An attorney for the Plush family said in a news release Wednesday they were “very pleased” with the appeals court’s decision.

“The claims against every individual defendant can now proceed to trial,” Al Gerhardstein said.

“While the City was held to be immune, the claims against former city manager Harry Black capture the systemic failures that led to Kyle’s death and will help in our ongoing effort to make this case a vehicle for 911 reform in Cincinnati. In the Court’s words, Black’s course of conduct shows a pattern of wanton or reckless actions (or inactions).’”

Gerhardstein said they are eager to return to the trial court, conclude discovery and try the case.

“We want the call for justice on behalf of Kyle to be heard by all those in power including the Mayor, City Manager and all those on City Council,” he said.

A statement from the City of Cincinnati’s Solicitor’s Office released Wednesday night reads:

“Today, the First District Court of Appeals released a lengthy opinion that affirmed in part and reversed in part the trial court’s denial of the City’s Motion to Dismiss in the Plush v. City litigation. In the appeal, the City argued that the City and the individual employees who were named in the lawsuit are immune from liability under Ohio law. The appellate court agreed that the City is immune, but it found that it is too early in the litigation to find that the individual employees are immune. A dissenting judge would have found that the officers named were immune. (…)

“It is important to note that in a motion to dismiss, the courts must accept all the allegations in the complaint as true. Today’s decision is not a final decision regarding liability in this case. The Solicitor’s Office will determine the next steps of the defense. It remains true that the City will continue to defend and indemnify the employees named in the lawsuit.”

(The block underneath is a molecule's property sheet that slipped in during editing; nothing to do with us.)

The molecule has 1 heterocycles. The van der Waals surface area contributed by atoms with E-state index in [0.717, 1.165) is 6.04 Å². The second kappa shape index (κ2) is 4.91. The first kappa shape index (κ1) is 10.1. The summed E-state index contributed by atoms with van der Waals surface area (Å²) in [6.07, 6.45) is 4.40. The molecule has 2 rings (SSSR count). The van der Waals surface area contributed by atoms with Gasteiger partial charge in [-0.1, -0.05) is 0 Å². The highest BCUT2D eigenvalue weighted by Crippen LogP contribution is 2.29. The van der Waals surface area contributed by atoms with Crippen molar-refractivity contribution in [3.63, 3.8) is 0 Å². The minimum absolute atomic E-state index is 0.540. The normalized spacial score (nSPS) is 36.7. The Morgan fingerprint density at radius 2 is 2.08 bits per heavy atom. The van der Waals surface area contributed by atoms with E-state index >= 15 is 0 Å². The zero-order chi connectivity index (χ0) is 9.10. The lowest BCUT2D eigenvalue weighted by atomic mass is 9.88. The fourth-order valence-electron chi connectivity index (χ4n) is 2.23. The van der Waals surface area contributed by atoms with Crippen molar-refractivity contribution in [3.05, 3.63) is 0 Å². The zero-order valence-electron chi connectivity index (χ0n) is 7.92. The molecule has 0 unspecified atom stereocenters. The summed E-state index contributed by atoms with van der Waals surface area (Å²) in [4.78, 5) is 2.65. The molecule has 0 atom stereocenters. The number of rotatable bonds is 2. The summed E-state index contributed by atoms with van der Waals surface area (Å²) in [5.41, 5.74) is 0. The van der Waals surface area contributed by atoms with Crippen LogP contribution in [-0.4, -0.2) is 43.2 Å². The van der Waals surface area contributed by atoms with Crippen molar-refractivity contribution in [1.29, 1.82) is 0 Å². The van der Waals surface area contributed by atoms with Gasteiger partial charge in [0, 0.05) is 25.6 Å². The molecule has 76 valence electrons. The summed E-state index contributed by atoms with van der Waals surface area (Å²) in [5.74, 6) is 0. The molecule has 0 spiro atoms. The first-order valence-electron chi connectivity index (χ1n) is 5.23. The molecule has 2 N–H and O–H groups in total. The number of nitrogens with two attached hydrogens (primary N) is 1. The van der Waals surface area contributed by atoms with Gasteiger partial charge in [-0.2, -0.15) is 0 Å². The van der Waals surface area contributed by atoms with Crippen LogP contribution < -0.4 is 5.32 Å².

Kyle died after he became pinned by a folding bench seat in the back of his family’s 2004 Honda Odyssey minivan parked at Seven Hills School in Madisonville.

He called 911 twice to plead for help, providing his location and a description of the vehicle, according to the suit: “He screamed, pounded, begged for help. No one helped him."

When both sides appeared before Judge Ruehlman to argue whether the case should proceed, Kyle’s parents clasped hands and lowered their heads as their lawyer read a transcript of their son’s 911 calls, which included: “I probably don’t have much time left. So tell my mom I love her if I die.”

Kyle died due to “asphyxiation due to chest compression” after becoming pinned by a folding seat in the vehicle, according to the Hamilton County Coroner’s Office.